Again, the covenant is entered through death. In Hebrews 9:13-22, this contrast between the blood of bulls and the blood of Christ is brought out; and we are told there that “where a covenant is, there must of necessity be the death of the one who made it. ….it is never in force while the one who made it lives” (verses 16, 17). This is why every symbol of every covenant that God made with any man symbolised death.The only way that Jesus could establish the new covenant with us was through His own death; and the only way that we can enter into that covenant and its privileges is through death to ourselves. This is the meaning of eating the bread and drinking the wine at the ‘breaking of bread’.

In Hebrews 13:20, we are told that God brought up Jesus from the dead through the blood of the eternal covenant. What does this mean? The blood shed by Jesus on Calvary’s cross was shed as a result of resisting sin unto death (Hebrews 12:4). Jesus was determined to obey the Father and never to sin. His attitude to His Father was, “Father, I would rather die than disobey You in one small point” (See Philippians 2:8 – “obedient unto death”). This was Jesus’ covenant with His Father.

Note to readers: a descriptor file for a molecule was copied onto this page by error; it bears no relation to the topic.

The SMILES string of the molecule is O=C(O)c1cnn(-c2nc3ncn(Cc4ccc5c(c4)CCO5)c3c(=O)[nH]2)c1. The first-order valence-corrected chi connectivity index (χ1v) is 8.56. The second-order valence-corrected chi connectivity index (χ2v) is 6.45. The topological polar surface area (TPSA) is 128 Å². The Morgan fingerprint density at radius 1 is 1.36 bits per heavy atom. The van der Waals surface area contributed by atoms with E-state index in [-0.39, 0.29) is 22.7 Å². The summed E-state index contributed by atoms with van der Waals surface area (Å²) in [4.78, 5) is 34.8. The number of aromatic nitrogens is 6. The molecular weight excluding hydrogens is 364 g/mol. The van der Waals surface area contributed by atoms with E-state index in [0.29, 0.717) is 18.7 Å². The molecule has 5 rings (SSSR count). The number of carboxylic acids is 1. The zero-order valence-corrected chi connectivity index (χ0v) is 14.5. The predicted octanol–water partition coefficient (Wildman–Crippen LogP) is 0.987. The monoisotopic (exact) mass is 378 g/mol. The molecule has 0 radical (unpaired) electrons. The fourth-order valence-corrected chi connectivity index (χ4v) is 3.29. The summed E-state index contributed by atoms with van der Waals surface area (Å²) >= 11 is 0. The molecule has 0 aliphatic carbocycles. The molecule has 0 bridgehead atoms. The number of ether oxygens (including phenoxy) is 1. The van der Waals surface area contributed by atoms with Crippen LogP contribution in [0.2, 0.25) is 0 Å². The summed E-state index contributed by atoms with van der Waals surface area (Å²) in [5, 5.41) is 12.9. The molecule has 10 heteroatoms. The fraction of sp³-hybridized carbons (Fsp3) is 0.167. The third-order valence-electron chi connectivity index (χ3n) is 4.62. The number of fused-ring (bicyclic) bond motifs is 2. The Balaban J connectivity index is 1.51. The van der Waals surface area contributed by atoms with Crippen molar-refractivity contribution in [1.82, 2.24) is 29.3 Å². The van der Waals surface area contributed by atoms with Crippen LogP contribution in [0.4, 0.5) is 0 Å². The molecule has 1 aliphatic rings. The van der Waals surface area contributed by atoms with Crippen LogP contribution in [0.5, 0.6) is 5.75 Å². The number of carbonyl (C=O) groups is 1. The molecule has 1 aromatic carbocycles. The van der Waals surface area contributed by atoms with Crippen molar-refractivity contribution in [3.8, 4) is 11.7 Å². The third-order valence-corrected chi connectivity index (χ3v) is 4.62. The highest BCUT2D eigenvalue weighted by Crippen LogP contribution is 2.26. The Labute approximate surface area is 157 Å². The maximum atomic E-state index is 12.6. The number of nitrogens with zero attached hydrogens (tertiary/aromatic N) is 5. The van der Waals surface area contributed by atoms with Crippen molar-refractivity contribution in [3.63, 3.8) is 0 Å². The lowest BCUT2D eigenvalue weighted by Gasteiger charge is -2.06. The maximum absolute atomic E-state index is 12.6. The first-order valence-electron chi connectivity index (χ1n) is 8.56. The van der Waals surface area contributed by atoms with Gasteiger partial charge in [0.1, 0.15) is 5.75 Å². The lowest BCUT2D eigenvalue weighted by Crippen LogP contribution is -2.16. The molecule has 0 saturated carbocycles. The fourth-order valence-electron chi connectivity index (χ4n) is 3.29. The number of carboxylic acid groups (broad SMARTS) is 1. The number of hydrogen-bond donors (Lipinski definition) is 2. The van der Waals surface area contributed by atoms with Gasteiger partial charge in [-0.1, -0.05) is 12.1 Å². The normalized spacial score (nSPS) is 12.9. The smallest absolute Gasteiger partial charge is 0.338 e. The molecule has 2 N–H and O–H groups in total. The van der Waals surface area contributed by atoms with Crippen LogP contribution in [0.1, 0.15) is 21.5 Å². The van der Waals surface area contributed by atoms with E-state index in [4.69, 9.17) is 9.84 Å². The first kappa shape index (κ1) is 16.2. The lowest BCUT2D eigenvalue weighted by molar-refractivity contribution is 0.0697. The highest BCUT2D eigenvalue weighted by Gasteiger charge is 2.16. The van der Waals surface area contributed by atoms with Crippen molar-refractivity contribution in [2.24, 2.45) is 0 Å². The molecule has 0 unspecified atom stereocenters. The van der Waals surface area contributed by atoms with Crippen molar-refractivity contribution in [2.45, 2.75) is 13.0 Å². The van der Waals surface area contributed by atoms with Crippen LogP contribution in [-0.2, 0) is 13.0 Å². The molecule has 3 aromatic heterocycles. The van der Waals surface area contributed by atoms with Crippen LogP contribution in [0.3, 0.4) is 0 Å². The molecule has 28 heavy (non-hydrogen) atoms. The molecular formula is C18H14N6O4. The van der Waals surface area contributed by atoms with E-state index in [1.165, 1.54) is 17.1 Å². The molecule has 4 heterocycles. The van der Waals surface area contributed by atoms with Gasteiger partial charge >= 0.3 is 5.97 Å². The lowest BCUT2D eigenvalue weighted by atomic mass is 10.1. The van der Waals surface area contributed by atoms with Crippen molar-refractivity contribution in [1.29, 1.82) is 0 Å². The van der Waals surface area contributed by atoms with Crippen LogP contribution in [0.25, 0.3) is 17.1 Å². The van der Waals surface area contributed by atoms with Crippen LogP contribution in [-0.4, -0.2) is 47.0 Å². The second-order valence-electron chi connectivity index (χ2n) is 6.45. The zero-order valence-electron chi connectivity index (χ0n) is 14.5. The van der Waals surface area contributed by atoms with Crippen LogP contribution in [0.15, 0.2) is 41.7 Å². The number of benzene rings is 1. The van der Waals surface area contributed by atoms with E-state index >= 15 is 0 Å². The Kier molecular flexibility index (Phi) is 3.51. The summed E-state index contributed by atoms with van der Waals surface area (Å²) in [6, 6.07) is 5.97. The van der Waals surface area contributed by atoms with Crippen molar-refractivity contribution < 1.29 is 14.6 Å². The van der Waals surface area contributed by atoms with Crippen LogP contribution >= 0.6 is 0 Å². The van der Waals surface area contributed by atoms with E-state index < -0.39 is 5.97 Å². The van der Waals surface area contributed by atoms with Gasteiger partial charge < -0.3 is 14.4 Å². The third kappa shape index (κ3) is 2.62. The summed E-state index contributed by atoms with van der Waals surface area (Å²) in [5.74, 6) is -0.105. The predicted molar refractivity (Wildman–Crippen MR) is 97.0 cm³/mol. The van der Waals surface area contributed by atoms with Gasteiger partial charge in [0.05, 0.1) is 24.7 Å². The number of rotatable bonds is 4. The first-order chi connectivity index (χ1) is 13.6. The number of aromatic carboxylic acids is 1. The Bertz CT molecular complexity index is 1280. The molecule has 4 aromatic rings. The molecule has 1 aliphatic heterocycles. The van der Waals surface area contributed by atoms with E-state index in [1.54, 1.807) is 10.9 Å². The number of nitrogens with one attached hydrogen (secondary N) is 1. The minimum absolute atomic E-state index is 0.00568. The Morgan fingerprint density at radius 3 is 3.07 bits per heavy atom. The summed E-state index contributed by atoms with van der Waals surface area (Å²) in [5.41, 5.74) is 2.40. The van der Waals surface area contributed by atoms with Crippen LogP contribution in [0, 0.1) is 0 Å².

Now Jesus invites us at His table to drink of the cup which is the blood of this new covenant. Are we willing? Can we drink of the cup which He drank of? Do we long, like the apostle Paul, to know “the fellowship of His sufferings being conformed to His death in order that (we too) may attain to the resurrection from the dead” (Philippians 3:10, 11).

Most believers come to the Lord’s table so lightly, without any understanding of what it implies and what the covenant is all about. Only one who is determined to strive against sin even unto blood can take part of the Lord’s table worthily.The word ‘covenant’ could be likened to a solemn agreement signed in a court. No one would sign an agreement in a court, without carefully reading and understanding the terms of the agreement. But how lightly believers take part of the bread and wine at the Lord’s table! No wonder, as in Corinth, even today many believers are weak (physically and spiritually), sick (physically and spiritually) and a number of them die before God’s appointed time (1 Corinthians 11:30) – all because they come to the Lord’s table lightly.